Referring now to FIGS. 2 and 4, my cleaning apparatus at station 34 includes a roller, indicated generally by the reference numeral 38, having a body 40 of resilient material formed with externally exposed surface cells 42 isolated from all interior cells 44 which may be present in the body 40. Preferably, I provide the desired cellular surface configuration by grinding, cutting with a taut hot wire or the like, a closed-cell elastomer such as polyethylene or neoprene. While the resilient material inherently contains interior cells 44, these cells are hermetically isolated from the surface of the outer layer 40 and, apart from their effect on the bulk resilience, play no direct role in the operation of my invention. Outer layer 40 is assembled on a metal cylindrical core 46 provided with coaxial stub shafts 48 and 50.

Respective bell cranks 52 and 52' rotatably receive shaft 48 and shaft 50 in suitable bearings 54 and 54'. Cranks 52 and 52' are rotatably mounted on a shaft 56 rotatably received in bearings 58 and 58' carried by respective frame portions 60 and 62. Shafts 48 and 56 extend past frame portion 60 to receive respective intermeshing gears 64 and 66. A further extension of shaft 56 receives a sprocket wheel 68 coupled by a drive chain 70 to a suitable driving source as a motor (not shown). Finally, I couple the other arm of each of the bell cranks 52 and 52' to one end of a tension spring 72. Springs 72 resiliently bias roller 38 against the electrophotographic surface of the drum 12. Drive chain 70 drives roller 38 to a peripheral velocity about equal to that of the surface of the drum 12, but opposite in direction, to scrub the drum surface to ensure that all toner particles are removed together with the carrier liquid.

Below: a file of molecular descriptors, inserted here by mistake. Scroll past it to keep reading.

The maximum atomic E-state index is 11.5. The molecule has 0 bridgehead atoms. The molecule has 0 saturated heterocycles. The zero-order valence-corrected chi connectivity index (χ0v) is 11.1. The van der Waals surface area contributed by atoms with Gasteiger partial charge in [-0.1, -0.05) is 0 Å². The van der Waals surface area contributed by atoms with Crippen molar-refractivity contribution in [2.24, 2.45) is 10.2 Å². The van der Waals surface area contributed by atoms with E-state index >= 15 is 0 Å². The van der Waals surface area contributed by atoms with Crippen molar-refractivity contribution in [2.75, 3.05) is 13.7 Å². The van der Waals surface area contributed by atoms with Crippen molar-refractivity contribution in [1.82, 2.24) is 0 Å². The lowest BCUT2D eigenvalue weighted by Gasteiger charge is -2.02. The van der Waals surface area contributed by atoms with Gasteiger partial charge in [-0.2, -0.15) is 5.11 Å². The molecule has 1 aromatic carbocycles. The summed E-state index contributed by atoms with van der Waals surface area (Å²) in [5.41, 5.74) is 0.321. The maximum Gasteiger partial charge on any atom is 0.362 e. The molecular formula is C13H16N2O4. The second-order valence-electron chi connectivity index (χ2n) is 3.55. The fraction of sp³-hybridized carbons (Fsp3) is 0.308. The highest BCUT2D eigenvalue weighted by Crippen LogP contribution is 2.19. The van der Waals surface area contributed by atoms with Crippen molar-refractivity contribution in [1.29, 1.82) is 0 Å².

I resiliently urge the edge of a wiper blade 74 against the roller 38 at a point spaced from the drum 12. I secure the wiper blade 74 by means of a retainer strip 76 and screws 78 to an elongated V-shaped bracket 80, the ends of which are extended to form bell cranks 82 and 82'. Cranks 82 and 82' are rotatably mounted on the respective frame portions 60 and 62 through suitable pins 84 and 84'. I attach the other arm of each of the bell cranks 82 and 82' to one end of a respective spring 86, which resiliently urges the blade 74 into edge engagement with the outer surface of the roller 38. Blade 74 extends upwardly away from the roller surface to form a trough to which I supply cleaning liquid by means of a transversely extending conduit 88 having orifices 90 disposed along the underside thereof. Blade 74 may comprise any suitable material such as sheet metal, polyvinyl chloride or metallized polyester. Preferably, the radius of curvature of the contacting edge portion of the blade 74 should be as small as possible so as to be comparable with the cell size of the material 40. It will readily be appreciated that the angle of blade 74 to the surface of body 40, considering the direction of rotation of roller 38 indicated in the drawings, is such that the blade edge "drags" on the surface rather than biting into it against its rotary movement. Thus, while the blade deforms the body sufficiently to empty the surface cells 42, its action is not such as will severly abrade the body surface. In this connection it is to be noted that the blade need not scrape the bottoms of the cells. It need only deform the body material sufficiently to squeeze the liquid out of the cells. Conduit 90 supplies sufficient liquid to ensure that all toner particles are easily carried away.